There are two rose gardens, one each side of Old Parliament House. When you walk through the gates of the first one, a cloud of scent hits you. The roses are arranged by colour: a garden of white, a garden of pink, a garden of yellow and so on. There’s a loggia and a rotunda thingy and it’s all terribly picturesque. People like to get married there. In fact, there was a bride-to-be there on Sunday, planning where to stand for her wedding photos, while I wandered around sticking my nose into Fragrant Cloud and Golden Celebration and Taboo. She seemed tense and distracted. “Don’t expect it all to be perfect,” I wanted to say to her. “Just enjoy the flowers.”
While the first rose garden is pretty and manicured because it’s looked after by hundreds of volunteers, the second rose garden is like the Secret Garden or something out of a fairytale by the brothers Grimm. It’s overgrown and much wilder. If you had your wedding there, your expensive dress would become snagged on trailing thorns and you’d end up with big spiders in your hair.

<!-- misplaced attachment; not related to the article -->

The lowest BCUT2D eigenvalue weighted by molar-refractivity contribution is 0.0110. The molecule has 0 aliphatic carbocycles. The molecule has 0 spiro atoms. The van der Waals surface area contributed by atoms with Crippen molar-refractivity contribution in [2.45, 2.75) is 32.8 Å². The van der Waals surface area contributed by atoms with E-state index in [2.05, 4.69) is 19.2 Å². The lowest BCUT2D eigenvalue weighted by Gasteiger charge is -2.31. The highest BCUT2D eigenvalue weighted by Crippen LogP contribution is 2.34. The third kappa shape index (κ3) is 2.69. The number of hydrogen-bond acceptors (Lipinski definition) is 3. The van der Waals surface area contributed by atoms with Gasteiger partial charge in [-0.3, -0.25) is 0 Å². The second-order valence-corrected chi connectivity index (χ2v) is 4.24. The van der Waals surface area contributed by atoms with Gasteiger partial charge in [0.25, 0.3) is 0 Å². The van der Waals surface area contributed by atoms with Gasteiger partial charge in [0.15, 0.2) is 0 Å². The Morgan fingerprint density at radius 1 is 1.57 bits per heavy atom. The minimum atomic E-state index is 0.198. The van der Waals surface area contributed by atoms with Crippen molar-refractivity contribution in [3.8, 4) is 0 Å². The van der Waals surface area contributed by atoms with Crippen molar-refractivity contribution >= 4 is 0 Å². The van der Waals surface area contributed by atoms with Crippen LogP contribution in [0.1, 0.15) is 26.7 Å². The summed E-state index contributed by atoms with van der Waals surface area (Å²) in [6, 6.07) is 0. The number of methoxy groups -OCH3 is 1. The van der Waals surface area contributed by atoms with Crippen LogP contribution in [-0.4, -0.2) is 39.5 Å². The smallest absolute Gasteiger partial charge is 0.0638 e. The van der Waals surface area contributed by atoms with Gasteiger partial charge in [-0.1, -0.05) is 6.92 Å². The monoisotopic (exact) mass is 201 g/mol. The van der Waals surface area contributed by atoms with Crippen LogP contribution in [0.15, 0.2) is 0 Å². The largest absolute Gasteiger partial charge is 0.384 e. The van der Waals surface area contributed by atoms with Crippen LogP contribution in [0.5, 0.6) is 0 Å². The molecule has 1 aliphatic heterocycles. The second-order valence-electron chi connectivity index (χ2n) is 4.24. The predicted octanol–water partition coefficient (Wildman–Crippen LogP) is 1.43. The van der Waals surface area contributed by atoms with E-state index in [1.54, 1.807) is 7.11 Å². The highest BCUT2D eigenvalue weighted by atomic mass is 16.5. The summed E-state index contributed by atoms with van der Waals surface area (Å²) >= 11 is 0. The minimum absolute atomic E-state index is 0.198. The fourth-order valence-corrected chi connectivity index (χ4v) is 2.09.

This is the garden where the year 5/6 primary school classes that come to Canberra to visit all the important buildings stop to eat their lunch. On a weekday you’ll find kids running in the maze of rose bushes or doing cartwheels on the grass. It’s a wilder garden and you can run wild in it.
Or you can sit on a bench in a secluded corner and take in its quiet charms. In its own way, this garden is as enchanting as the other one; you just have to look a bit harder for the pretty things.
Portraits and petals: a good day out.
I’ve never been a fan of February. In the Northern Hemisphere it’s cold and dark and gloomy and you wonder if spring will ever come. In the Southern Hemisphere it’s so hot and dry, day and night, that everything wilts, including the people. It’s a month to be endured rather than enjoyed.